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Metals and Neurodegeneration: Restoring the Balance

Editorial ARTICLE

Front. Aging Neurosci., 02 July 2015 | https://doi.org/10.3389/fnagi.2015.00127

Editorial: Metals and neurodegeneration: restoring the balance

  • 1Department of Pathology, University of Melbourne, Parkville, VIC, Australia
  • 2Neurobiology, A.I. Virtanen Institute for Molecular Sciences, University of Eastern Finland, Kuopio, Finland

There is considerable evidence that abnormal biometal homeostasis is a key feature of many neurodegenerative diseases and may have an important role in the onset and progression of disorders such as Alzheimer's (AD), Parkinson's (PD), prion, and motor neuron diseases. The role of biometals in a growing list of brain disorders is supported by evidence from a wide range of sources including molecular genetics, biochemical studies and biometal imaging. These studies have spurred a growing interest in understanding the role of biometals in brain function and disease as well as the development of therapeutic approaches that may be able to restore the altered biometal chemistry of the brain. In this Research Topic, Metals and Neurodegeneration: Restoring the Balance, we probe the biochemical basis of metal-mediated neurodegeneration, examine genetic links between metal dyshomeostasis and brain disorders, investigate metal trafficking and metal-synaptic interactions, and their role in neurodegeneration, and examine some of the key new approaches to understanding how metals drive neurodegenerative changes. We hope that these exciting insights will provide a strong platform to develop advances in therapeutics that will allow us to “restore the balance” in metal homeostasis in the brain.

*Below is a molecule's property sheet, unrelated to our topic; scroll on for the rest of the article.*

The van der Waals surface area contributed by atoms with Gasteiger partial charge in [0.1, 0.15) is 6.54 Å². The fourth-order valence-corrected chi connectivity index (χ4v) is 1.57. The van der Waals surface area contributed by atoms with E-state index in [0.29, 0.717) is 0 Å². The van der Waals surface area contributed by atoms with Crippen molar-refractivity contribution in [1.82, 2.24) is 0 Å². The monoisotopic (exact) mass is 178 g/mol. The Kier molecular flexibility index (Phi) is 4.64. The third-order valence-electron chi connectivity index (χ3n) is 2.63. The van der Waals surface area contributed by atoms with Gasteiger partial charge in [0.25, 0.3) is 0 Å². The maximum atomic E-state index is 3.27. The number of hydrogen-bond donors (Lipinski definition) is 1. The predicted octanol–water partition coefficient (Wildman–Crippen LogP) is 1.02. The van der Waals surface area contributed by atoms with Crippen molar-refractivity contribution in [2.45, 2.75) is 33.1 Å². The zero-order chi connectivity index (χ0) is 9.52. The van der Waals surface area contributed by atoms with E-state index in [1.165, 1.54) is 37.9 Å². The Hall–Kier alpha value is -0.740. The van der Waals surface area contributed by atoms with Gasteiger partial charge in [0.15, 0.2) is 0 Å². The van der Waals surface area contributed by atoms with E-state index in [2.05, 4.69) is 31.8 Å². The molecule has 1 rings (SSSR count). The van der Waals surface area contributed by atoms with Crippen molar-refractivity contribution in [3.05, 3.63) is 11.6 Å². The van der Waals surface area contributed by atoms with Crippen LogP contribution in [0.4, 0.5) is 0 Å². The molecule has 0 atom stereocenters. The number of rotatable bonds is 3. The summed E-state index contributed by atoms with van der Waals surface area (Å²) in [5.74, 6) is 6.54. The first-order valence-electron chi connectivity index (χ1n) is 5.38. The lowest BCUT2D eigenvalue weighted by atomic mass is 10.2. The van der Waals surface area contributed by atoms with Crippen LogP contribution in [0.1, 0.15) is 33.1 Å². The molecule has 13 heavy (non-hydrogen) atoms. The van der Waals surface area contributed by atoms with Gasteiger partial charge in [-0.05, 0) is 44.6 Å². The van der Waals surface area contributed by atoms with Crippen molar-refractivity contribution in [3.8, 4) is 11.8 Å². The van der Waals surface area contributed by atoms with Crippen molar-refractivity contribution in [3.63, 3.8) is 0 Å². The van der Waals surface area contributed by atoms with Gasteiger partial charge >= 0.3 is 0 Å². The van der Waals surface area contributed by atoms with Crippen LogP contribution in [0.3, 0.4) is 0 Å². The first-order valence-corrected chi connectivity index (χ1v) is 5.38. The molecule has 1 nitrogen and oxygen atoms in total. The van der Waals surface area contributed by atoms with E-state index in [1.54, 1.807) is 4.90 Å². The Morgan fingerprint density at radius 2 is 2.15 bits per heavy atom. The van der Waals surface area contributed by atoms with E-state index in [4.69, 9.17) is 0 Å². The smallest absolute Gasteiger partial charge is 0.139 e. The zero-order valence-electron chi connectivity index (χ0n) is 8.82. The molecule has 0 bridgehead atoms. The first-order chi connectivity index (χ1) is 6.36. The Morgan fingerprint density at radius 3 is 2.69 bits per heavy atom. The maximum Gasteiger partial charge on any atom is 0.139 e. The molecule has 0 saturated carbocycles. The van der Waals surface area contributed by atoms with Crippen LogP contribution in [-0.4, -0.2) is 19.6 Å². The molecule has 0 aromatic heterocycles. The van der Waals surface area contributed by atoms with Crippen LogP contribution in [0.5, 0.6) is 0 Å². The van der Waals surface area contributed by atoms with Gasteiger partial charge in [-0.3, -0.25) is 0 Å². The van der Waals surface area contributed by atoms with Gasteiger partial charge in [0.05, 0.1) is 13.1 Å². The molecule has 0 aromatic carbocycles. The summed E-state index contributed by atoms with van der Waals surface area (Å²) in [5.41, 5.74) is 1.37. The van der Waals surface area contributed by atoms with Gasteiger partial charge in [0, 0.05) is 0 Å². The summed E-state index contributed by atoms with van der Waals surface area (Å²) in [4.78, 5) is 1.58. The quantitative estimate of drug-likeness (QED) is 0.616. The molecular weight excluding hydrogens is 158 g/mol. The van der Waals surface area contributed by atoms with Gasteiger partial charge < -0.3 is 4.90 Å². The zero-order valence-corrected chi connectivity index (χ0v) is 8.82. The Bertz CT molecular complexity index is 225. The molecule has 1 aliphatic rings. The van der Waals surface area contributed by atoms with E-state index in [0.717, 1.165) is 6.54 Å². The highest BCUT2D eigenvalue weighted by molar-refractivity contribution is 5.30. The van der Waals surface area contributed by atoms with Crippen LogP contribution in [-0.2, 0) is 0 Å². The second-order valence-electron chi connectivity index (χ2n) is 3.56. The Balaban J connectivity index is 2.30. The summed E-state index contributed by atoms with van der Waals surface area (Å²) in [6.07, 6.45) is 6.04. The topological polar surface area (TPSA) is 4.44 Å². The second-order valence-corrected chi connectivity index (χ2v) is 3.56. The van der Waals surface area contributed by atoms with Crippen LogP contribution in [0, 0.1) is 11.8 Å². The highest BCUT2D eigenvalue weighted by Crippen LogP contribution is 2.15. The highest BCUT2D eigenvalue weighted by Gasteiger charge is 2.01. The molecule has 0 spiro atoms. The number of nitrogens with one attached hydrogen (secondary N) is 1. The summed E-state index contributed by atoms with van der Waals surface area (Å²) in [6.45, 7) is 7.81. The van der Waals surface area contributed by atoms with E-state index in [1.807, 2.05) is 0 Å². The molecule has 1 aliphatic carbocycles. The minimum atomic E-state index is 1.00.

One of the most prominent features across many neurodegenerative disorders is loss of metal homeostasis, and in many cases, the metal revealing the most substantial change is iron (Fe). Opening this Research Topic, Hare et al. (2013) provides an excellent overview of Fe transport and Fe-regulatory processes in the brain, and demonstrates clearly the complexity in these processes. The review describes how abnormalities in this complex process can lead to loss of Fe, which is associated with changes in neurotransmission, energy production and myelination, and is associated with diseases such as AD. Conversely, abnormal Fe handling can also lead to Fe accumulation, which is associated with AD and PD and is a major target of therapeutic developments based on Fe chelation. Expanding on Fe in neurodegeneration is the review by Muhoberac and Vidal (2013), who explore the genetic basis of Fe dyshomeostasis in hereditary ferritinopathy. The article provides a timely insight into the effects of abnormal Fe metabolism through loss of ferritin function, a key Fe-regulatory protein and how these changes can lead to ferritin accumulation, reactive oxygen species formation and oxidative stress. Mariani et al. (2013), further explores hereditary links between Fe and neurodegeneration. They describe links between Fe-specific gene variations (e.g., transferrin, hemochromatosis) and Fe regulatory proteins (ceruloplasmin and apolipoprotein E) in AD, PD and mild cognitive impairment. Despite a small cohort and rare alleles the studies provide important insights on altered Fe in neurodegeneration and illustrate that the role of metals in neurodegeneration must be examined in association with genetics, and disease sub-populations to gain a clear insight into the contributory role of metals in these diseases. When we think of metals and neurodegeneration, we often focus on the brain, but metal changes in the eye are also prominent in these disorders. Song and Dunaief (2013) describe the role of Fe in retinal degeneration in hereditary Fe overload disorders and the potential impact of Fe accumulation in acute macular degeneration.